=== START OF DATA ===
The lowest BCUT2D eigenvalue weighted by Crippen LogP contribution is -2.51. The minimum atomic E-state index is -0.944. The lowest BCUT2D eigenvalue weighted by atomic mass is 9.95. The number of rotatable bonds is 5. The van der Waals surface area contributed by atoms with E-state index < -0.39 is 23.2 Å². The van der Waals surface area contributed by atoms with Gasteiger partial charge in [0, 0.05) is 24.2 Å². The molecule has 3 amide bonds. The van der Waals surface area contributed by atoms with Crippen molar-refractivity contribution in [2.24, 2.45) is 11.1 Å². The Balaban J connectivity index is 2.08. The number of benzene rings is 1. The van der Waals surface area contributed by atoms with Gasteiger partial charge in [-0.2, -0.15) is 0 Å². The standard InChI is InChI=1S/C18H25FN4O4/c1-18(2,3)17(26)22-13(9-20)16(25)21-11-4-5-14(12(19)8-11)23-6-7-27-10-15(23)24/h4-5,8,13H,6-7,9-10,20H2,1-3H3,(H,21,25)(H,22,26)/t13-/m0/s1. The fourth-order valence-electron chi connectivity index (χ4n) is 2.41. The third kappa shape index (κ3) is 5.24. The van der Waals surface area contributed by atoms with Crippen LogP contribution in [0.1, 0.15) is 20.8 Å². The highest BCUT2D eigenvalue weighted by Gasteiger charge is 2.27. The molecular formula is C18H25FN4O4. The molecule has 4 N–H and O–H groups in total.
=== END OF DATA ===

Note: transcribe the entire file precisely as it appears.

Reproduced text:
The lowest BCUT2D eigenvalue weighted by Crippen LogP contribution is -2.51. The minimum atomic E-state index is -0.944. The lowest BCUT2D eigenvalue weighted by atomic mass is 9.95. The number of rotatable bonds is 5. The van der Waals surface area contributed by atoms with E-state index < -0.39 is 23.2 Å². The van der Waals surface area contributed by atoms with Gasteiger partial charge in [0, 0.05) is 24.2 Å². The molecule has 3 amide bonds. The van der Waals surface area contributed by atoms with Crippen molar-refractivity contribution in [2.24, 2.45) is 11.1 Å². The Balaban J connectivity index is 2.08. The number of benzene rings is 1. The van der Waals surface area contributed by atoms with Gasteiger partial charge in [-0.2, -0.15) is 0 Å². The standard InChI is InChI=1S/C18H25FN4O4/c1-18(2,3)17(26)22-13(9-20)16(25)21-11-4-5-14(12(19)8-11)23-6-7-27-10-15(23)24/h4-5,8,13H,6-7,9-10,20H2,1-3H3,(H,21,25)(H,22,26)/t13-/m0/s1. The fourth-order valence-electron chi connectivity index (χ4n) is 2.41. The third kappa shape index (κ3) is 5.24. The van der Waals surface area contributed by atoms with Crippen LogP contribution in [0.1, 0.15) is 20.8 Å². The highest BCUT2D eigenvalue weighted by Gasteiger charge is 2.27. The molecular formula is C18H25FN4O4. The molecule has 4 N–H and O–H groups in total.